On our river cruise along the Seine, we took a detour to see the Normandy beaches.
This is the second time I’ve been to France’s northern region but I don’t quite remember any of the history from the first trip. I was a student at the time, and our school trip connected us to a French World War II war veteran who met us directly on the sandy beach of Omaha.
This time, I’m older and learned the history of D-Day in depth.
As the landing beaches are a bit far from Rouen, where we’re staying the night, our tour guide uses the the 4 hour bus ride (2 there, 2 back), to recount the careful planning, hellish slaughter, entrenched fighting and ultimate resolution of Operation Overlord (the Allies code name for the invasion of Normandy).
It’s a sobering visit.
Before World War II, Omaha Beach was called La Plage de Sables D’or, the Beach of the Golden Sands. No one has called it that in years. Each Normandy beach retains its D-Day code name, in remembrance of the significance of the world’s largest amphibious invasion, which kick started the long campaign to liberate Europe.
Here’s a look at each of the five landing beaches and some tips for visiting Normandy’s World War II memorials.
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Why Did the Allies Land on the Beaches of Normandy?
After the massive British retreat at Dunkirk (immortalized in the film Dunkirk), the Allies had temporarily withdrawn from Europe to regroup.
By the time the Americans joined the war effort, with Russia pressing on the eastern front, it was decided to begin planning an western invasion.
The gargantuan task of liberating Europe was code named Operation Overlord. D-Day would be the initial push, a massive amphibious landing to place the Allied forces in continental Europe and begin fighting for the liberation of France.
The invasion took significant planning, and began as early as 1943. Since Germany occupied or destroyed all of France’s main ports, the Allies had to strategically choose a landing site.
Pas de Calais, roughly 150 miles northeast of Normandy, was the most logical choice, as it was the closest point to England and the shortest distance from the British Channel.
Unfortunately, the Nazis recognized this and heavily fortified the area.
After careful consideration, the Allies chose Normandy to be the site of the landing beaches. To disguise their efforts, they undertook an elaborate ruse to trick the Nazis into concentrating at Pas de Calais and keep them off guard.
However, the Germans did not leave Normandy entirely undefended. Hitler put one of his most competent generals, Erwin Rommel, in charge of defending the French coast.Read more: The Best Things to Do in Normandy, France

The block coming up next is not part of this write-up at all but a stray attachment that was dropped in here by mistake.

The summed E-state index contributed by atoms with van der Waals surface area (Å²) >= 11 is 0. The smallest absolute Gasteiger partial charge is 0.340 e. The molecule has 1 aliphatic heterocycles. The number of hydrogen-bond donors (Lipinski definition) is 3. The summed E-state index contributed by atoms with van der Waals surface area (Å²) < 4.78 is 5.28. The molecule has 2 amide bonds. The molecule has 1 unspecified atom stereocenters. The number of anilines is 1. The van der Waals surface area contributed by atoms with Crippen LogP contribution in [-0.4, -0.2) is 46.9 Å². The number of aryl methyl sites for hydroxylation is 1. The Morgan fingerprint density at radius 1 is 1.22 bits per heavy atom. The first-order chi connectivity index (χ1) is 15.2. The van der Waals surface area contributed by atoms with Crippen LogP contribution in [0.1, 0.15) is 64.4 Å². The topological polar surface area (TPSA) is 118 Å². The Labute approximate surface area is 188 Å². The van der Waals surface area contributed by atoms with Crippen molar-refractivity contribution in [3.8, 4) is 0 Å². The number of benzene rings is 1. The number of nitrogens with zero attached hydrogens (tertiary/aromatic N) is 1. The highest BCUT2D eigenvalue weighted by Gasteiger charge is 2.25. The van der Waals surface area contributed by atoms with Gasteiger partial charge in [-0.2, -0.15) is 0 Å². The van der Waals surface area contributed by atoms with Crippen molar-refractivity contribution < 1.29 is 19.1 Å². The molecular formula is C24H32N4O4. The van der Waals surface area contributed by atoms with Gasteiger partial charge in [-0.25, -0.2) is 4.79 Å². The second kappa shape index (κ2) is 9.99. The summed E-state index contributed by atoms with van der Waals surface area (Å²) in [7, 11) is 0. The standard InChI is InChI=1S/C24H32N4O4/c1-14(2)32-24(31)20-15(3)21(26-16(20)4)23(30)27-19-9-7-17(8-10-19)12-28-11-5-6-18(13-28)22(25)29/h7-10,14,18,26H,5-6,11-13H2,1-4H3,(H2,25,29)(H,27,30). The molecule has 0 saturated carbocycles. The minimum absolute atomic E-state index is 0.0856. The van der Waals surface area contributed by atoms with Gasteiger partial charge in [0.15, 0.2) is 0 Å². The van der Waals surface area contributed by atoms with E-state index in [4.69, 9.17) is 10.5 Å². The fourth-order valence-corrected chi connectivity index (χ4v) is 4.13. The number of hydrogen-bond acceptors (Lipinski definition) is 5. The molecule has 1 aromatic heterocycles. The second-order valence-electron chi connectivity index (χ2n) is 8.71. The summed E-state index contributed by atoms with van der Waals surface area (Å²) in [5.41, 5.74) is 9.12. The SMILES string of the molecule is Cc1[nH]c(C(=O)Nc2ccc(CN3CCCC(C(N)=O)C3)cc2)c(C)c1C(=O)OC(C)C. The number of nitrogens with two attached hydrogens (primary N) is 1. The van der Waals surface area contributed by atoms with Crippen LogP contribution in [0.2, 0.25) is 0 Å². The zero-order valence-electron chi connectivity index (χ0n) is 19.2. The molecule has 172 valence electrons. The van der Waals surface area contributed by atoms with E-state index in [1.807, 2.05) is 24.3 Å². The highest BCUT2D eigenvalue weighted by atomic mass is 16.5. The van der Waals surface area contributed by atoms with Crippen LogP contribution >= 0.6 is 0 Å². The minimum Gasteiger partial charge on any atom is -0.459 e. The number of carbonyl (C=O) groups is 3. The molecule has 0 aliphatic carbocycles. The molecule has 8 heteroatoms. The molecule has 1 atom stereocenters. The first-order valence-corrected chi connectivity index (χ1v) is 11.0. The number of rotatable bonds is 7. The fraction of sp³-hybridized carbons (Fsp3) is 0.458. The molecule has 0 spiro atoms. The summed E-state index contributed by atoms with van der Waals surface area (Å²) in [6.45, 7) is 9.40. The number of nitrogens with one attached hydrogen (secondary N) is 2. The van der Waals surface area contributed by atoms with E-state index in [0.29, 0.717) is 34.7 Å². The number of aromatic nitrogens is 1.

American General Dwight Eisenhower was put in charge of planning for Operation Overlord, with British General Bernard Montgomery to take over once the landings were successful.
The task was daunting, as General Rommel had prepared by ordering Nazi troops to turn Normandy’s coastline into a death trap: beach obstacles, land mines, artillery batteries and barbed wire were all laid across the countryside.
For D-Day, the Allies divided the 60 mile coastline into five sectors, code named from west to east: Utah, Omaha, Gold, Juno and Sword. The Americans were to land primarily on the western fronts at Utah and Omaha, while the British were tasked with capturing the eastern beaches, Gold and Sword. The Canadian forces were to lead at Juno.
In addition to the amphibious landings, an extensive aerial bombardment was planned. In total, roughly 160,000 troops landed on the Normandy Beaches on June 6, 1944 and 11,000 planes and 4,000 ships were used in the attack.
While today D-Day is considered a great success in the greater context of World War II, the day itself was a mixed bag. Some beaches were captured relatively easily while others were entrenched in long, bloody battles with devastating casualties.
The Allied goal was to secure all five beaches and link its forces together by the end of the day. While each force secured their respective beaches, heavy German resistance delayed a unification until June 12th.Read more: Here are the Prettiest Towns in Normandy
Visiting the D-Day Beaches
The D Day beaches are spread out throughout Normandy’s coastline and can be seen in a day in one comprehensive tour. There are over 20 important monuments, museums and military remnants in the region, but perhaps the most visited site is Omaha Beach, as it was here that the fighting was the bloodiest.
The Americans were assigned to Omaha Beach and today, the Normandy American cemetery overlooks the beachfront, with a haunting memorial, visitor’s center and excellent museum.